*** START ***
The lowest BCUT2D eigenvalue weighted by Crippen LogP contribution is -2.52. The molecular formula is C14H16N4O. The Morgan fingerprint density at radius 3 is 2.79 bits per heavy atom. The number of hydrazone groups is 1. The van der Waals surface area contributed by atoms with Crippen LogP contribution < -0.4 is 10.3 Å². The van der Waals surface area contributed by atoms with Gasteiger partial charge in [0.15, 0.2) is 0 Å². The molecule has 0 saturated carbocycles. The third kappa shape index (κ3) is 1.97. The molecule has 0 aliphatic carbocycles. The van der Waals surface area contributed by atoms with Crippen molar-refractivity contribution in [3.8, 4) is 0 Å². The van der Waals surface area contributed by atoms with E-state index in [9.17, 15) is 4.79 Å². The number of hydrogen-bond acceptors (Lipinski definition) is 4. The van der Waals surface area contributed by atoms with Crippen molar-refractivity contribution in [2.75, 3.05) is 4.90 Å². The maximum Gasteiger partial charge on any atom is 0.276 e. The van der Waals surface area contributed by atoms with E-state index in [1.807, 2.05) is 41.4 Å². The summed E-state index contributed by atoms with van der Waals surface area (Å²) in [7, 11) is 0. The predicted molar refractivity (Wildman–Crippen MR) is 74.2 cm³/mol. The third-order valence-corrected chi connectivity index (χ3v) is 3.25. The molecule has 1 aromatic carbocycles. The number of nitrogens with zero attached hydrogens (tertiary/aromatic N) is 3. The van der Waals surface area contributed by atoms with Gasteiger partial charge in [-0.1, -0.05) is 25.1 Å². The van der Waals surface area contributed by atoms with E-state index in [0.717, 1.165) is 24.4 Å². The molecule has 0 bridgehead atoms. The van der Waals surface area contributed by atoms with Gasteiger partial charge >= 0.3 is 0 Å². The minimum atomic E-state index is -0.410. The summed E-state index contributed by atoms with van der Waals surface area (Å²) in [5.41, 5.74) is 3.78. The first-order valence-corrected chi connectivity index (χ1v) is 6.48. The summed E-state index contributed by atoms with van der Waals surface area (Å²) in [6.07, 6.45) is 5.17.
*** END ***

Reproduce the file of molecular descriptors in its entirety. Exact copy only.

The lowest BCUT2D eigenvalue weighted by Crippen LogP contribution is -2.52. The molecular formula is C14H16N4O. The Morgan fingerprint density at radius 3 is 2.79 bits per heavy atom. The number of hydrazone groups is 1. The van der Waals surface area contributed by atoms with Crippen LogP contribution < -0.4 is 10.3 Å². The van der Waals surface area contributed by atoms with Gasteiger partial charge in [0.15, 0.2) is 0 Å². The molecule has 0 saturated carbocycles. The third kappa shape index (κ3) is 1.97. The molecule has 0 aliphatic carbocycles. The van der Waals surface area contributed by atoms with Crippen molar-refractivity contribution in [3.8, 4) is 0 Å². The van der Waals surface area contributed by atoms with E-state index in [9.17, 15) is 4.79 Å². The number of hydrogen-bond acceptors (Lipinski definition) is 4. The van der Waals surface area contributed by atoms with Crippen molar-refractivity contribution in [2.75, 3.05) is 4.90 Å². The maximum Gasteiger partial charge on any atom is 0.276 e. The van der Waals surface area contributed by atoms with E-state index in [1.807, 2.05) is 41.4 Å². The summed E-state index contributed by atoms with van der Waals surface area (Å²) in [7, 11) is 0. The predicted molar refractivity (Wildman–Crippen MR) is 74.2 cm³/mol. The third-order valence-corrected chi connectivity index (χ3v) is 3.25. The molecule has 1 aromatic carbocycles. The number of nitrogens with zero attached hydrogens (tertiary/aromatic N) is 3. The van der Waals surface area contributed by atoms with Gasteiger partial charge in [-0.1, -0.05) is 25.1 Å². The van der Waals surface area contributed by atoms with E-state index in [0.717, 1.165) is 24.4 Å². The molecule has 0 bridgehead atoms. The van der Waals surface area contributed by atoms with Gasteiger partial charge >= 0.3 is 0 Å². The minimum atomic E-state index is -0.410. The summed E-state index contributed by atoms with van der Waals surface area (Å²) in [5.41, 5.74) is 3.78. The first-order valence-corrected chi connectivity index (χ1v) is 6.48. The summed E-state index contributed by atoms with van der Waals surface area (Å²) in [6.07, 6.45) is 5.17.